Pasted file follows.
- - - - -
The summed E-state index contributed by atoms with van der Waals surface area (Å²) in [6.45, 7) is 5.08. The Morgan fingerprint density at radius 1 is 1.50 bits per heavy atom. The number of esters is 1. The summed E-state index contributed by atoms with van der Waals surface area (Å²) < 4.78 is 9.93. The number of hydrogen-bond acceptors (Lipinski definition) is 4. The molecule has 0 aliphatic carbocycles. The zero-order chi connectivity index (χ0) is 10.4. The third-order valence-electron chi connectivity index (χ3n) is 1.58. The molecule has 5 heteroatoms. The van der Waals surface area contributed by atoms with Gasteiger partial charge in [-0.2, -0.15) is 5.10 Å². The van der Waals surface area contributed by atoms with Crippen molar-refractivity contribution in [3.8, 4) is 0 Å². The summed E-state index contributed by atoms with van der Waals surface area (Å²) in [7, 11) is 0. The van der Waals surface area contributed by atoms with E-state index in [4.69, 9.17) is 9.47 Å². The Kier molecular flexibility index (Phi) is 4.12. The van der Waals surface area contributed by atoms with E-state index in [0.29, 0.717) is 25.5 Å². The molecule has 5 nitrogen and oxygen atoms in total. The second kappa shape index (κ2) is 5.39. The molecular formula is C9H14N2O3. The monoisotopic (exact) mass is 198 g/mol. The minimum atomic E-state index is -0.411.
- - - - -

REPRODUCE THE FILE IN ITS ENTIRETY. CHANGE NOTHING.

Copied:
The summed E-state index contributed by atoms with van der Waals surface area (Å²) in [6.45, 7) is 5.08. The Morgan fingerprint density at radius 1 is 1.50 bits per heavy atom. The number of esters is 1. The summed E-state index contributed by atoms with van der Waals surface area (Å²) < 4.78 is 9.93. The number of hydrogen-bond acceptors (Lipinski definition) is 4. The molecule has 0 aliphatic carbocycles. The zero-order chi connectivity index (χ0) is 10.4. The third-order valence-electron chi connectivity index (χ3n) is 1.58. The molecule has 5 heteroatoms. The van der Waals surface area contributed by atoms with Gasteiger partial charge in [-0.2, -0.15) is 5.10 Å². The van der Waals surface area contributed by atoms with Crippen molar-refractivity contribution in [3.8, 4) is 0 Å². The summed E-state index contributed by atoms with van der Waals surface area (Å²) in [7, 11) is 0. The van der Waals surface area contributed by atoms with E-state index in [4.69, 9.17) is 9.47 Å². The Kier molecular flexibility index (Phi) is 4.12. The van der Waals surface area contributed by atoms with E-state index in [0.29, 0.717) is 25.5 Å². The molecule has 5 nitrogen and oxygen atoms in total. The second kappa shape index (κ2) is 5.39. The molecular formula is C9H14N2O3. The monoisotopic (exact) mass is 198 g/mol. The minimum atomic E-state index is -0.411.